Alcohol is a potent source of sugar. It is the most refined sugar you consume. It doesn’t even have to be digested. It is absorbed into the bloodstream instantly through the gastrointestinal wall and causes high levels of blood sugar.
Common everyday chemicals in your environment put excessive stress on the endocrine system, which results in the adrenal glands alerting the liver to pump sugar into the bloodstream in the same manner as nicotine and caffeine.
Insulin Resistance Treatment – Reversing Insulin Resistance
The great news is that insulin resistance symptoms can be reversed simply by changing the diet and engaging in regular exercise. Yes, it’s that simple. Experts like Professor Loren Cordain and Dr. Al Sears tell us that insulin resistance and type 2 diabetes can almost always be reversed with proper diet and exercise. Even WebMD explains it can be reversed.
Since the primary cause of insulin resistance is sugar and the consumption of carbohydrates, when you remove these foods from your diet and replace them with adequate fat and protein then the vicious cycle will stop.
If there is no excess sugar in the bloodstream, then cells will start to burn off what is stored as fat, the pancreas will stop releasing insulin all the time and the glucose receptors will stop being resistant. Thus blood sugar and insulin levels will stabilize. When insulin restabilizes, then triglycerides, blood pressure, cholesterol, etc. stabilize as well.
Exercise will also be crucial because it burns glucose off and lowers insulin levels. Brief periods of intense exercise, such as that found in the PACE exercise program is the most effective form of exercise in this case because it helps stabilize the autonomic nervous system by telling the adrenal glands to stop releasing adrenalin that triggers the liver to dump glycogen into the bloodstream.
However, exercise alone will not work because you’d have to exercise continues to burn off all the sugar if you continue to eat carbohydrates. But when used in combination with the removal of starchy carbohydrates it enhances the reversal. If you have a lot of stress in your life, then exercise is even more important.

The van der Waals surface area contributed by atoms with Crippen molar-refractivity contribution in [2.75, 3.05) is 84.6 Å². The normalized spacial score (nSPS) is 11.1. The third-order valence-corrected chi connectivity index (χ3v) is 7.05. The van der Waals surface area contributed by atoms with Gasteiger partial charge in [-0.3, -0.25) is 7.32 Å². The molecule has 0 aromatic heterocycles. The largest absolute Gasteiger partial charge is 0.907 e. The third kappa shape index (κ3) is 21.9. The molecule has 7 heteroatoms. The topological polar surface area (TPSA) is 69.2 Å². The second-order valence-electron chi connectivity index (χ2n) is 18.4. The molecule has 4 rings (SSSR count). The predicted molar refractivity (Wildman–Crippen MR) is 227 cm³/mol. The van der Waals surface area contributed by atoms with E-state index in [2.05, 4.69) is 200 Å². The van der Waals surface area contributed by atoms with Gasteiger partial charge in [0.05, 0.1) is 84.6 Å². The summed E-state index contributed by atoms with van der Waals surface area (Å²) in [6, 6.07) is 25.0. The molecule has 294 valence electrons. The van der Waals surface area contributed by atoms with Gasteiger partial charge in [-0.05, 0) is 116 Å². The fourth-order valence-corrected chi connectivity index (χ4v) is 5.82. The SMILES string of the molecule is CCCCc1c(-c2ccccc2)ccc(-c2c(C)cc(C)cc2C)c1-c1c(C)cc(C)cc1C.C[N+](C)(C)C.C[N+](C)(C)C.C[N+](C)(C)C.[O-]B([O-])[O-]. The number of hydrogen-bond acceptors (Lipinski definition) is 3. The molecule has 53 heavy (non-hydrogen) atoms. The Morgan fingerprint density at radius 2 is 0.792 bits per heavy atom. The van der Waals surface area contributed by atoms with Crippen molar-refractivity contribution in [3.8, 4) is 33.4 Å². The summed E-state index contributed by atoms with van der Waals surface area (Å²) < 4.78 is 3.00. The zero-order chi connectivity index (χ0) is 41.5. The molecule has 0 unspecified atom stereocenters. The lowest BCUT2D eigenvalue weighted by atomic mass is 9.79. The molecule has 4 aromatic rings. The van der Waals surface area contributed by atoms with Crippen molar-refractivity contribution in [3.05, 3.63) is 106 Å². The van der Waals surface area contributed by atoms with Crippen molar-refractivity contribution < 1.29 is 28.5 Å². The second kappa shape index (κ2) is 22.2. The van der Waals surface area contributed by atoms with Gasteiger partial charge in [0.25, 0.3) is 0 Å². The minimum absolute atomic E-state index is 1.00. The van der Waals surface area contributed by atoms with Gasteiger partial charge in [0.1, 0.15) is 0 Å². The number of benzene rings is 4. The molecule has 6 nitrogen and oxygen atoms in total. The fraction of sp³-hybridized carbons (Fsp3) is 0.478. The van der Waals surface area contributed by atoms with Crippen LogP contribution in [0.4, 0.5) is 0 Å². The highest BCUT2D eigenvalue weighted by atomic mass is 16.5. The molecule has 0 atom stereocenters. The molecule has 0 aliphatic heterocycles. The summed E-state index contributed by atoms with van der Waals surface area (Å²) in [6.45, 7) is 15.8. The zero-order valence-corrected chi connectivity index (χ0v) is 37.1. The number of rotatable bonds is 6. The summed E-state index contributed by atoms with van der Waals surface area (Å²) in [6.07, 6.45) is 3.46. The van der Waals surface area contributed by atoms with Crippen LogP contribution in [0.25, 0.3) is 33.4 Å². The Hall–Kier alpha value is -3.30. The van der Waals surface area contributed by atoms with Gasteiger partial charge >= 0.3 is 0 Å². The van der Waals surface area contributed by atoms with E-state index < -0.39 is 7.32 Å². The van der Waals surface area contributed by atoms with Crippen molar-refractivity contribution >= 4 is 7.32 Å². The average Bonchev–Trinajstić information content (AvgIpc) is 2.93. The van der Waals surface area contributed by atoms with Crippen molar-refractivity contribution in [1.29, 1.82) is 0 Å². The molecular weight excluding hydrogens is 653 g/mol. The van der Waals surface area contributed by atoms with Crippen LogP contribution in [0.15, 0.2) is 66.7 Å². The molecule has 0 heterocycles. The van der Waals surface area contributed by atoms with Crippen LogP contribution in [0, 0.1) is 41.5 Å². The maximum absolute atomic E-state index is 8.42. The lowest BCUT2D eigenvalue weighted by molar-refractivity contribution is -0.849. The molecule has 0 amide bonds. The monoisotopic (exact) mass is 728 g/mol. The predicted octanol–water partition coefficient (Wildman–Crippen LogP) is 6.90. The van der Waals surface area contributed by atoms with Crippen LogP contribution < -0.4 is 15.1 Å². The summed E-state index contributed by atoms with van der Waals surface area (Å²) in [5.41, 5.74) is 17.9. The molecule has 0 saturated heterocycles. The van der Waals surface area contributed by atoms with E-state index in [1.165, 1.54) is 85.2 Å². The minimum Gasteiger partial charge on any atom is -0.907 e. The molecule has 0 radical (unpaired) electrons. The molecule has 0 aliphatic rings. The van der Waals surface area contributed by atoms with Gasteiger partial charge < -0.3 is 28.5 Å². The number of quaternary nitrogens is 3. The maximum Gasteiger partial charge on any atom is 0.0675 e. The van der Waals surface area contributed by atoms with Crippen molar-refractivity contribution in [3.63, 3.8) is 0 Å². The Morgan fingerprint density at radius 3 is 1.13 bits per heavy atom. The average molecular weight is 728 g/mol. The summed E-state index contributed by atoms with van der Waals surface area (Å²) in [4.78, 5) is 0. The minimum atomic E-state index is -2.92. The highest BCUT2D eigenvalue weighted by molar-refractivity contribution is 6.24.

Of course, other substances that trigger adrenalin and the liver to release glucose in the bloodstream must cease as well, like smoking, drinking alcohol, and caffeine.
Reduce stress and get adequate sleep. The regular practice of deep breathing exercises, mindfulness, and mindfulness-based meditation are simple yet powerful ways to bring blood sugar down triggered by stress because they turn off the stress response system. Make time for eight or nine hours of sleep a night and take naps if needed.
Since nutritional deficiencies are a common cause of insulin resistance, a comprehensive nutritional supplement program designed with the help of your health care provider can be helpful. Three of the most common and beneficial include Chromium, B6, and glutamine. Each of these aids in the process of regulating blood sugar and assists during the process of changing the diet. Other important nutrients may include all the B vitamins, magnesium, manganese, vanadium, vitamin C, and E. A health care provider who practices functional medicine can help advise you when designing a nutrient plan.
The Best Diet for Insulin Resistance
The bottom line is that all foods that cause blood sugar levels to rise need to be eliminated or at least greatly restricted. Dr. Charles Gant tells us that starchy carbohydrates are totally non-essential in the diet. You can acquire all the energy needed through protein and short-chained fatty acids.
All carbohydrates break down into glucose in the body. However, the most important factor is how rapidly they convert to sugar and how long the blood sugar remains high. All foods high in starch like whole grains, potatoes, and beans cause a rapid and intense rise in glucose. Potatoes, for example, are about equal to sugar. Carbohydrates found in non-starchy vegetables and whole fruits have less impact on blood sugar.
One of the first steps you want to take when looking for the best diet for insulin resistance is to become familiar with the GI, also known as the glycemic index. Foods that are high on the glycemic index cause a higher spike in blood sugar, while foods that have a lower glycemic index are processed slower, which results in smaller amounts of sugar appearing in the bloodstream at one time, which is easier for the body to manage.